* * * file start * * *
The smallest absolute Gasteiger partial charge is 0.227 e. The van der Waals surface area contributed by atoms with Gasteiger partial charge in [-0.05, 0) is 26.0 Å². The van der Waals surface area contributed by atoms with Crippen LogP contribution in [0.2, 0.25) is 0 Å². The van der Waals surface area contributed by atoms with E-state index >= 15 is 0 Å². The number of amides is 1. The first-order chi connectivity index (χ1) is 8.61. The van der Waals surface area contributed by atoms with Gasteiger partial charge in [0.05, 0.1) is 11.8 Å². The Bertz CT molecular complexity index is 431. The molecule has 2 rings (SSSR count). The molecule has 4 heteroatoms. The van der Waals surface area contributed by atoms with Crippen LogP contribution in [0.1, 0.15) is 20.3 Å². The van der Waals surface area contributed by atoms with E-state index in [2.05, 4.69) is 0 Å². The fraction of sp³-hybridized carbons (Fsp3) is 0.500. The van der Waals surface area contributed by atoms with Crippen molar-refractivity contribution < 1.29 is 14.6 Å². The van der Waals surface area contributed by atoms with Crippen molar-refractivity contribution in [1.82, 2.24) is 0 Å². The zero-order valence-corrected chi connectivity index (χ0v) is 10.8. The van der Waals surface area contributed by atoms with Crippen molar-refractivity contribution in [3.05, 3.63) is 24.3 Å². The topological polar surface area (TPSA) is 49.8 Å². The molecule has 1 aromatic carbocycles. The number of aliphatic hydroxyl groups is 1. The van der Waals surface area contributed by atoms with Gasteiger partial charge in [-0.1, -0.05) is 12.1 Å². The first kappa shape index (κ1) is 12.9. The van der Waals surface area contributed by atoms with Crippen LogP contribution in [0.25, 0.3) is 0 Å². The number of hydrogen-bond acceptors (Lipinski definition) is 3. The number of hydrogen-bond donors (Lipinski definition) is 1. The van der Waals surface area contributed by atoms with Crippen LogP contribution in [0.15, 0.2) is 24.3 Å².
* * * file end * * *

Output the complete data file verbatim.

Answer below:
The smallest absolute Gasteiger partial charge is 0.227 e. The van der Waals surface area contributed by atoms with Gasteiger partial charge in [-0.05, 0) is 26.0 Å². The van der Waals surface area contributed by atoms with Crippen LogP contribution in [0.2, 0.25) is 0 Å². The van der Waals surface area contributed by atoms with E-state index >= 15 is 0 Å². The number of amides is 1. The first-order chi connectivity index (χ1) is 8.61. The van der Waals surface area contributed by atoms with Gasteiger partial charge in [0.05, 0.1) is 11.8 Å². The Bertz CT molecular complexity index is 431. The molecule has 2 rings (SSSR count). The molecule has 4 heteroatoms. The van der Waals surface area contributed by atoms with Crippen LogP contribution in [0.1, 0.15) is 20.3 Å². The van der Waals surface area contributed by atoms with E-state index in [2.05, 4.69) is 0 Å². The fraction of sp³-hybridized carbons (Fsp3) is 0.500. The van der Waals surface area contributed by atoms with Crippen molar-refractivity contribution < 1.29 is 14.6 Å². The van der Waals surface area contributed by atoms with Crippen molar-refractivity contribution in [1.82, 2.24) is 0 Å². The zero-order valence-corrected chi connectivity index (χ0v) is 10.8. The van der Waals surface area contributed by atoms with Crippen molar-refractivity contribution in [3.05, 3.63) is 24.3 Å². The topological polar surface area (TPSA) is 49.8 Å². The molecule has 1 aromatic carbocycles. The number of aliphatic hydroxyl groups is 1. The van der Waals surface area contributed by atoms with Gasteiger partial charge in [-0.1, -0.05) is 12.1 Å². The first kappa shape index (κ1) is 12.9. The van der Waals surface area contributed by atoms with Crippen LogP contribution in [0.25, 0.3) is 0 Å². The number of hydrogen-bond acceptors (Lipinski definition) is 3. The number of hydrogen-bond donors (Lipinski definition) is 1. The van der Waals surface area contributed by atoms with Crippen LogP contribution in [0.15, 0.2) is 24.3 Å².